Feeds

Red Hat takes aim at Linux Web portal business

Huge switch in business focus to come via e-commerce, content efforts

  • alert
  • submit to reddit

Mobile application security vulnerability report

Red Hat is planning a dramatic shift in the focus of its business by - effectively - betting it on the Web. Speaking to The Register earlier today company COO Tim Buckley said: "Our goal is to become the definitive site for Open Source software." Over three to five years, says Buckley, Red Hat intends its business to split as follows: 30 per cent product, 35 per cent services and 35 per cent portal (i.e., the Web bit). Those numbers may be more than a little understated: confronted with them chief marketing officer Tom Butta chirruped "80 per cent portal" before being gently countermanded by Buckley. But it's clear that Red Hat is seriously keen on switching the company focus to the Web. You can get some perspective on this by noting that currently Red Hat's business is 80 per cent product. The company has, says Buckley, been running the plan past analysts over the past few months, and the reasons for the move are pretty convincing. The product itself is free, so there's an imperative to derive revenues from support and services (which is the open source model anyway). But as bandwidth availability increases, "you can download in seconds rather than 36 hours" - the product becomes even less of an issue, because you can get it instantly, and the mechanism whereby you get it, and what you do along the way, becomes far more important. So Red Hat is developing a combo e-commerce and content site which is intended to provide both that mechanism and an 'everything you want to know about open source' service. It's being worked on by Atomic Vision, the San Francisco Web design outfit Red Hat bought earlier this year, and the content side is being masterminded by an ex-Wired luminary. Funnily enough, the acquisition of "certain assets" of Atomic Vision was casually mentioned in Red Hat's Q2 report, and nowhere else. The report laconically says this has resulted in improvements to Red Hat's Web site, which would appear to have been something of an understatement. Former Atomic Vision president Matt Butterick has been Red Hat's director of Internet business since the acquisition in May. There are obvious gotchas to the scheme. Red Hat professes not to see other Linux distributions as competition right now, because they're all ramping as fast as they can go anyway, but "the definitive site for open source" has to be seen not to favour one company, and that doesn't sit well with Buckley's view that the Red Hat brand will be important to the portal. On the other hand, you might say similar about VA's association with a Linux site with similar ambitions. Still, figuring the difference between promoting Red Hat as the only true open source Linux (Buckley's words: "Everything we do is open source - that is not the case with our competitors") and Red Hat as the proprietor of the source of all open source knowledge and info, will be tricky. The Register, which knows a thing or two about content, Web operations and their funding, suggested that Red Hat must obviously have thought about the possibility of spinning the portal operation off and going for an IPO for it, but Buckley insists that this hasn't been considered. ®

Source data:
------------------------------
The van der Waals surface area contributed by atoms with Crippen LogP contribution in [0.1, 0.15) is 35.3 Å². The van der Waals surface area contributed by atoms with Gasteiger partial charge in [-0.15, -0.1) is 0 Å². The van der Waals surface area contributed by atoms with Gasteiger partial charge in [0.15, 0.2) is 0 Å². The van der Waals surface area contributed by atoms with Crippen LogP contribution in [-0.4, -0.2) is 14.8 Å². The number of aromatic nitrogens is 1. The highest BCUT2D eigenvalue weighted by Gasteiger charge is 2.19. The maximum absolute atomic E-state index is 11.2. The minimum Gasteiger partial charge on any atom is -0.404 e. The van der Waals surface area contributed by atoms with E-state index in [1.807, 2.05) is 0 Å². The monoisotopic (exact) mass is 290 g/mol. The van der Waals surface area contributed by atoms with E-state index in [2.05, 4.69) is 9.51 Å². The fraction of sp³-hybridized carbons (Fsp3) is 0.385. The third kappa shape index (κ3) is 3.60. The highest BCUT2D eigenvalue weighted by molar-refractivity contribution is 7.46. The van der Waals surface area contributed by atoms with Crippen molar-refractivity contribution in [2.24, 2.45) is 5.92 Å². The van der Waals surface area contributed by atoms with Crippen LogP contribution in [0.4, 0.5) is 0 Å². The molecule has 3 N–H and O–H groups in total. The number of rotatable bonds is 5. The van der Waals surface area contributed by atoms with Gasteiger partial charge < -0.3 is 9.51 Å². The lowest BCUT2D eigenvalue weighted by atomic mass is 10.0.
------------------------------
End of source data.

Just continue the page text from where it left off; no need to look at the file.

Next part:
The Power of One Brief: Top reasons to choose HP BladeSystem

More from The Register

next story
BBC goes offline in MASSIVE COCKUP: Stephen Fry partly muzzled
Auntie tight-lipped as major outage rolls on
iPad? More like iFAD: We reveal why Apple fell into IBM's arms
But never fear fanbois, you're still lapping up iPhones, Macs
Amazon Reveals One Weird Trick: A Loss On Almost $20bn In Sales
Investors really hate it: Share price plunge as growth SLOWS in key AWS division
Bose says today is F*** With Dre Day: Beats sued in patent battle
Music gear giant seeks some of that sweet, sweet Apple pie
There's NOTHING on TV in Europe – American video DOMINATES
Even France's mega subsidies don't stop US content onslaught
You! Pirate! Stop pirating, or we shall admonish you politely. Repeatedly, if necessary
And we shall go about telling people you smell. No, not really
Too many IT conferences to cover? MICROSOFT to the RESCUE!
Yet more word of cuts emerges from Redmond
Chips are down at Broadcom: Thousands of workers laid off
Cellphone baseband device biz shuttered
Twitch rich as Google flicks $1bn hitch switch, claims snitch
Gameplay streaming biz and search king refuse to deny fresh gobble rumors
prev story

Whitepapers

Designing a Defense for Mobile Applications
Learn about the various considerations for defending mobile applications - from the application architecture itself to the myriad testing technologies.
Implementing global e-invoicing with guaranteed legal certainty
Explaining the role local tax compliance plays in successful supply chain management and e-business and how leading global brands are addressing this.
Top 8 considerations to enable and simplify mobility
In this whitepaper learn how to successfully add mobile capabilities simply and cost effectively.
Seven Steps to Software Security
Seven practical steps you can begin to take today to secure your applications and prevent the damages a successful cyber-attack can cause.
Boost IT visibility and business value
How building a great service catalog relieves pressure points and demonstrates the value of IT service management.